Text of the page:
“Equal relationships with our children?! How are parents and children are equals?!”
I do not mean that
- parents and children are equally mature
- parents and children are equally knowledgeable
- parents and children are equally able to function in the world without support, protection, and so on
- parents and children have equal obligations to each other
- children are just like adults
- parents should expect their children to behave like adults
What I do mean:
- Parents and children are equally human, equal persons
- Children have no less creativity and rationality (ability to learn, create new knowledge) than adults. If anything, young children especially learn faster than adults.
- When I say that Taking Children Seriously means relating to our children as equals, I mean equals as opposed to us having authority. Equal as opposed to us paternalistically controlling our children. Equal humans. Equally persons. Each person is a moral agent.
- It is really about not impeding the growth of knowledge. Everyone’s ideas equally on the table – horizontal, equal relationships – versus paternalistic, vertical, top-down, hierarchical, authoritarian relationships in which the parent is deemed to be an authority. Equals in terms of how it is rational to treat ideas. Ideas can either compete equally, freely, all available ideas equally on the table for consideration no matter where the idea came from or who had the idea (rational – nothing interfering with the growth of knowledge), or there can be authority – some sources of ideas being accorded special status as authorities, their ideas being deemed to be authoritative, not open to question, which effectively means that some of the available ideas are not allowed on the table for consideration.
In Taking Children Seriously families, parents’ and children’s ideas are all equally on the table, competing freely in the knowledge-creating decision-making institution, as opposed to what happens in paternalistic parenting, which is that the parents’ ideas are given special authority. Not open to criticism.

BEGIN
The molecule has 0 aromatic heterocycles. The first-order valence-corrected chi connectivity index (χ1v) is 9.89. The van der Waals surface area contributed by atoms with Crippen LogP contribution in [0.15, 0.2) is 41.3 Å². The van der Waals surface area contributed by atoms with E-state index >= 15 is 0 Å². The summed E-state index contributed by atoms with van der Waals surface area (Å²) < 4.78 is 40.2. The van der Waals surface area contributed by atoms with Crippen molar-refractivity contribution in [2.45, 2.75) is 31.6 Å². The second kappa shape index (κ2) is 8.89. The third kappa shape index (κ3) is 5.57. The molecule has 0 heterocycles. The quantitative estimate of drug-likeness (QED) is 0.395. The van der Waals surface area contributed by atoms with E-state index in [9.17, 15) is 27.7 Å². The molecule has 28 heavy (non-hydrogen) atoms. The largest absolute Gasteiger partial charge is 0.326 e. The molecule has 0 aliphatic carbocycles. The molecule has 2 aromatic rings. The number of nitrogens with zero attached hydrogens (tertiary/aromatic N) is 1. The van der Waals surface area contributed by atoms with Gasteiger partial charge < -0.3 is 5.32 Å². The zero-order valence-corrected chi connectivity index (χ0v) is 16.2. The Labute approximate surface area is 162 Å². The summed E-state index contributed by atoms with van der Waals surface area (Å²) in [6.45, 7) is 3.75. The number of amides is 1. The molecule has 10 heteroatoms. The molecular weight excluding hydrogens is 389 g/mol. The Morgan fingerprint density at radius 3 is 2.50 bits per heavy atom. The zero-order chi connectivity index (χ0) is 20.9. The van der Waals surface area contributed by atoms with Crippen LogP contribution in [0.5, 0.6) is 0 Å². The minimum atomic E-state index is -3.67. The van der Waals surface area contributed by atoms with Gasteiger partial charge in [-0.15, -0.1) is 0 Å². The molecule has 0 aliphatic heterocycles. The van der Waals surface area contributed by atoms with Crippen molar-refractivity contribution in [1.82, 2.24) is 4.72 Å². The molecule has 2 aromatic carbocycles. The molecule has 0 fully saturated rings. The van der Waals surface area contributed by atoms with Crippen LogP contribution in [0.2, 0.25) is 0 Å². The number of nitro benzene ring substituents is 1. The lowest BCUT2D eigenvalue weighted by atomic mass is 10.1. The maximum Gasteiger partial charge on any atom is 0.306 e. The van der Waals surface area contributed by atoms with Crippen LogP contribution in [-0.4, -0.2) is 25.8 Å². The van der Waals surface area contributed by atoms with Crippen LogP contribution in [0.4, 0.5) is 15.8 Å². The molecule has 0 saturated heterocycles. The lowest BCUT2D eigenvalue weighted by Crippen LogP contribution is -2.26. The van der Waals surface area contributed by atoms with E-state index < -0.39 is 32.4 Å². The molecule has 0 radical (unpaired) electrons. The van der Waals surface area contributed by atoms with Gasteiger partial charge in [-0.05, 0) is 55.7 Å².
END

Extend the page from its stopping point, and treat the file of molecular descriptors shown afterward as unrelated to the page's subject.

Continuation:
The growth of knowledge – any and all kinds of human progress – is hampered, prevented or sabotaged by authority – by some sources of ideas (parents, say) being deemed to be authorities. Progress flows when all the ideas anyone and everyone has can compete freely in the knowledge-creating process – when all the ideas are on the table, as opposed to some ideas not being allowed on the table because they come from children, say.
“What do you mean by “compete freely”? If you mean parents and children get an equal chance to argue their case, obviously the parents will be able to out-argue the children, so that seems unfair to the kids.”
“It seems like if you say “equal relationships” that that is putting too much responsibility on the kids and that that is a way of the parents getting their own way at the expense of the kids. ?”
No, when I talk about all the available ideas being on the table and competing freely and equally, that is not about the parent who is the better debater winning an argument against the child. Whilst that might count as the “free competition of ideas” in a debate at the Oxford Union, say, that is a slightly different thing.
In the Taking Children Seriously context, what I mean by all the available ideas being on the table, none of them being not allowed to be considered, all of them freely competing, is that all the ideas, including the child’s ideas, are on the table. That actually includes ideas the child may not have the words to state explicitly too.
Given parents’ greater knowledge and it being all too easy to overpower our children, to try to ensure that all the available ideas are on the table, we parents have to make a special effort to be sensitive to unspoken or inexplicit ideas that our child may have.
If we were to take the view that no idea that a child has not articulated and argued clearly and logically is admissible, that would be us deeming ourselves to be the authority, and denying the child’s ideas access to the table. It would be not allowing the free, equal competition of all the ideas. Instead of all the ideas freely competing, it would be saying that only the ideas meeting our criteria will be allowed on the table for consideration. That is not all the ideas competing freely as equals, that would be us picking and choosing which ideas we ourselves consider acceptable for the table.
Sarah Fitz-Claridge, Taking Children Seriously FAQ: ‘Equal relationships with our children?! How are parents and children are equals?!’, https://www.takingchildrenseriously.com/equal-relationships-with-our-children-how-are-parents-and-children-are-equals/